Last week I was kayaking down the Rio Grande with the Critters and Crayons blogger, and Eric of Big River Outfitters. One of the great things about the trip was the peaceful time just floating thinking of nothing but the flowing river and the people who first set eyes on the area. I used my imagination to see the native North Americans who must have seen Laredo for what it would become, a very good place to cross the river for decades to come. I wondered if those native pioneers could have ever versioned that over 1,000 motor driven carts and trailers hauling billions of dollars of freight would be crossings a manmade bridge every day. Maybe one of the did have that imagination, and he/she passed that vision on down to the tribe, and that is how Laredo became what it is today.
No, this post is not about what Laredo is today, but about how people use their imagination and are our kids being robbed of the need to use their imagination.
I am not sure that all the technology that three and four year olds are exposed to today are really helpful in their ability to use their imaginations. Reading a book, without illustration, requires the full use of your imagination. You must base the objects and subjects in the books on places, things and people you are familiar with and yet at the same time you also will use your imagination to create a combined picture the author paints with their words.
How can kids today do that if they are reading only from the internet, or e-books that offer interactive connectivity? And how often do parents just send their kid outside to be alone with no formal activity assigned, so the youngster can look at the sky and see people and things in the clouds. Where a kid can look at a leaf floating down the stream and wonder if it will make it to the ocean? When do today’s kids have the time to just sit alone and dream of things we as adults cannot imagine?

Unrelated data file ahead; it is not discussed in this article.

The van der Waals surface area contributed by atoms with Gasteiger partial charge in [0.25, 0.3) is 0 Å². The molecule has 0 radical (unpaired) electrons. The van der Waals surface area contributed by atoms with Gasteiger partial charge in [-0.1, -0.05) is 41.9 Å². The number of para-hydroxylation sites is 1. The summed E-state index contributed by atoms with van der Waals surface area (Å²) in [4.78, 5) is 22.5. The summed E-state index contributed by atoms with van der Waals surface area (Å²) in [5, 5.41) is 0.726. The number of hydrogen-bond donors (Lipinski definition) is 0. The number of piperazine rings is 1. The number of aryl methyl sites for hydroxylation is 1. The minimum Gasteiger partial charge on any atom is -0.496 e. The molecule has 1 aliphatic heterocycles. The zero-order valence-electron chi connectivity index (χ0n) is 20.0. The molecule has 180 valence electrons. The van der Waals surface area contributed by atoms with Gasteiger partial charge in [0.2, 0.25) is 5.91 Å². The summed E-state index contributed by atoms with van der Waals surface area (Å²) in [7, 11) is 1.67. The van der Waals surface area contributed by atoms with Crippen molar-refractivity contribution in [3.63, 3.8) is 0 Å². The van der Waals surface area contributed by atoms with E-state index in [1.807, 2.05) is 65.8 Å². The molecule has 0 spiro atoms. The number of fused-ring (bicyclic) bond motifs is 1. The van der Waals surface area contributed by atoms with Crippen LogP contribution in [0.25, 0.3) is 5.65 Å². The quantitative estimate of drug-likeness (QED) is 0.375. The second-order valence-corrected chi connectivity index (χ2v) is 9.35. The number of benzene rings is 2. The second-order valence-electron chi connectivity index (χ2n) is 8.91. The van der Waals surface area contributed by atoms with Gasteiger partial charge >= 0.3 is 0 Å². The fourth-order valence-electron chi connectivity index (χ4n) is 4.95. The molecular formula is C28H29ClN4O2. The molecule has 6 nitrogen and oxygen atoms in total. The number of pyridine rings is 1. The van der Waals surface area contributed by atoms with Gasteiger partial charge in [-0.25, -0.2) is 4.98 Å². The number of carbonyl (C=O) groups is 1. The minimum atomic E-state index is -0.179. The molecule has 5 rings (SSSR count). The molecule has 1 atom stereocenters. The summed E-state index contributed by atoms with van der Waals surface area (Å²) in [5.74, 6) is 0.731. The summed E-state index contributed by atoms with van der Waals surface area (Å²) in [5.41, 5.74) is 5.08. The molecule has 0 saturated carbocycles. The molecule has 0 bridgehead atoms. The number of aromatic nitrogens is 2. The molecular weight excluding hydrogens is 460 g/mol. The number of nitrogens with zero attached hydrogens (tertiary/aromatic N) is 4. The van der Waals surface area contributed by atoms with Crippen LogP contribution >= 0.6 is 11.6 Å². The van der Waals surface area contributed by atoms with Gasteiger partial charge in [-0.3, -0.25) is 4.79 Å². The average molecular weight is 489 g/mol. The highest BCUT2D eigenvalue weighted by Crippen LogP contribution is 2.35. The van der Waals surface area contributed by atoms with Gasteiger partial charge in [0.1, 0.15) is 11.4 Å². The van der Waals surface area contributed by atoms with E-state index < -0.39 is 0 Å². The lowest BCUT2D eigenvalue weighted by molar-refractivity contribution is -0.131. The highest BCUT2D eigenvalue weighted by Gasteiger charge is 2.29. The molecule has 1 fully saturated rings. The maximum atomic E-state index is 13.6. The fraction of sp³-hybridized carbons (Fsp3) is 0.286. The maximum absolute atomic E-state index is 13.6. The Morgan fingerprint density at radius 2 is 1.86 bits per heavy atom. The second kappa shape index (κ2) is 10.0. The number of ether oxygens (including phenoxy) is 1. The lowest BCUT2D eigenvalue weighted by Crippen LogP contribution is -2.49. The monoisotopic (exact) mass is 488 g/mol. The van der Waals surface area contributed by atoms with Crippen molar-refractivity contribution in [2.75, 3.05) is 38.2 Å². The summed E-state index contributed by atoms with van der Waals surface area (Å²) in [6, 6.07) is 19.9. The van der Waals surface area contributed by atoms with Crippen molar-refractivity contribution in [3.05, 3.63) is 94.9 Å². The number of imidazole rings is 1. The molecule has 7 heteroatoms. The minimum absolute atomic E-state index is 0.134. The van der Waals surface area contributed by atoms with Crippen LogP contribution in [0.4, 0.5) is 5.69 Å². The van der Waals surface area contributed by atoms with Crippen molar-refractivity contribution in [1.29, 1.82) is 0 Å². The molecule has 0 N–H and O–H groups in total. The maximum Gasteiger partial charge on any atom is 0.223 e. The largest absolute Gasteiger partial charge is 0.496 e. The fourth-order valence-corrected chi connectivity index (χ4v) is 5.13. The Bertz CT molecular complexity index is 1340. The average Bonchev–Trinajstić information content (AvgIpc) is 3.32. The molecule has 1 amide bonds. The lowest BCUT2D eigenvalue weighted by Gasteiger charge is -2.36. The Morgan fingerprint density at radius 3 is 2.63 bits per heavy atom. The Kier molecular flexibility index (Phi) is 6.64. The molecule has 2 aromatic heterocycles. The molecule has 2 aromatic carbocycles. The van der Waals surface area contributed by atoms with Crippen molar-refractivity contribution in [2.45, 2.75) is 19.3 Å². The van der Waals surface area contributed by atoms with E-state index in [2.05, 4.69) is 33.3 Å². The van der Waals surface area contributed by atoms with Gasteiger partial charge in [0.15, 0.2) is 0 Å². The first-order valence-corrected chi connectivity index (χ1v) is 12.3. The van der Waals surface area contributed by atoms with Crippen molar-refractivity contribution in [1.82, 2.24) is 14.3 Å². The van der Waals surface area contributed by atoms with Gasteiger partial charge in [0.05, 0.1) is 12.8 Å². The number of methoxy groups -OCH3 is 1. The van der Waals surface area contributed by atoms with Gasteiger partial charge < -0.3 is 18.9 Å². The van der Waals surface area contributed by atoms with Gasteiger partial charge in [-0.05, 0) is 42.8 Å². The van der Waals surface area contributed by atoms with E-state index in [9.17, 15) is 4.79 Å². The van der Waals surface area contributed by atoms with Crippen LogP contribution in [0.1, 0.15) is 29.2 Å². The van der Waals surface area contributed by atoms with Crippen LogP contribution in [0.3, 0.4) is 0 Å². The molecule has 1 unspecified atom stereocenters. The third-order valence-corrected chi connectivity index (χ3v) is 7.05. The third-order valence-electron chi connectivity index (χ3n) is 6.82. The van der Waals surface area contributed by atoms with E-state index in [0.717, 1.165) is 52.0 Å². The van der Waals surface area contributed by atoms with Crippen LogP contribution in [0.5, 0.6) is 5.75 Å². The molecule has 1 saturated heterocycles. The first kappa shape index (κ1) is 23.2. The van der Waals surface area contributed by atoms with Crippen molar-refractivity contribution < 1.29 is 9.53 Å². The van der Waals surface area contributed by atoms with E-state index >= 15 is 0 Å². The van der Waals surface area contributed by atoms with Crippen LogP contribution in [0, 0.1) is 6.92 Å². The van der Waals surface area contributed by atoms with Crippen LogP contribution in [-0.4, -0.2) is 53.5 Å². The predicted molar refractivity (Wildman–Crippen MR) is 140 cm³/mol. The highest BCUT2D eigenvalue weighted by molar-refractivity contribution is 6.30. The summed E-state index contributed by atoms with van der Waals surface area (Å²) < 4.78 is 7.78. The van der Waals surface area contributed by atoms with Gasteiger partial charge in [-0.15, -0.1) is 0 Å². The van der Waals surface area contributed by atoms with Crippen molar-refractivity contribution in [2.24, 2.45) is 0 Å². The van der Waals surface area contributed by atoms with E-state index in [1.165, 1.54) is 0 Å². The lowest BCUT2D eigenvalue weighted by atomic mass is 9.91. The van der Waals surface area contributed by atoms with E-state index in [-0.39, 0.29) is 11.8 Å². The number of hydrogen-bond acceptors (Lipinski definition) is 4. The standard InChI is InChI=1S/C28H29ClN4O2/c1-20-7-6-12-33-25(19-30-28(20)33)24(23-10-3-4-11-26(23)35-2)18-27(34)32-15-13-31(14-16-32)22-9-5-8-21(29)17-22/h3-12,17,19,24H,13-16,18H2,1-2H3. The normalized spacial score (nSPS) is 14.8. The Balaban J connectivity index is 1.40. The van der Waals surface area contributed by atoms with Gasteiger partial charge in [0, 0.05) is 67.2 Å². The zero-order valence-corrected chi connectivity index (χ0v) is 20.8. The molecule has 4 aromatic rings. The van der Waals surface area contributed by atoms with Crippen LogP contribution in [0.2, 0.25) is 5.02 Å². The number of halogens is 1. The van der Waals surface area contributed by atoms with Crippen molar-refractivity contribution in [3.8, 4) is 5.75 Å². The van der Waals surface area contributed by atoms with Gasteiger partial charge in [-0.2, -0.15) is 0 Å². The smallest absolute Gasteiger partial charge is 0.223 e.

I was lucky. I grew up when television was first coming of age. I had parents who both worked and allowed me lots of free time (as they were too tired to play with me) to dream and imagine. I hope that kids still have this time to themselves.
It bothers me to see kids under 10 years old with cell phones texting their friends. Texting, now that the cost is almost nothing, consume what I see as an enormous amount of time and energy. As does surfing the internet. Now don’t get me wrong, I think the internet is great for kids and adults. Yet, like any good thing, it needs to be used in moderation.
So, I ask you, the parents of kids today; Do kids still imagine, and dream? If you don’t know, you better find out and fix it, or we may never put another man on the moon, or see another new fangled Frisbee.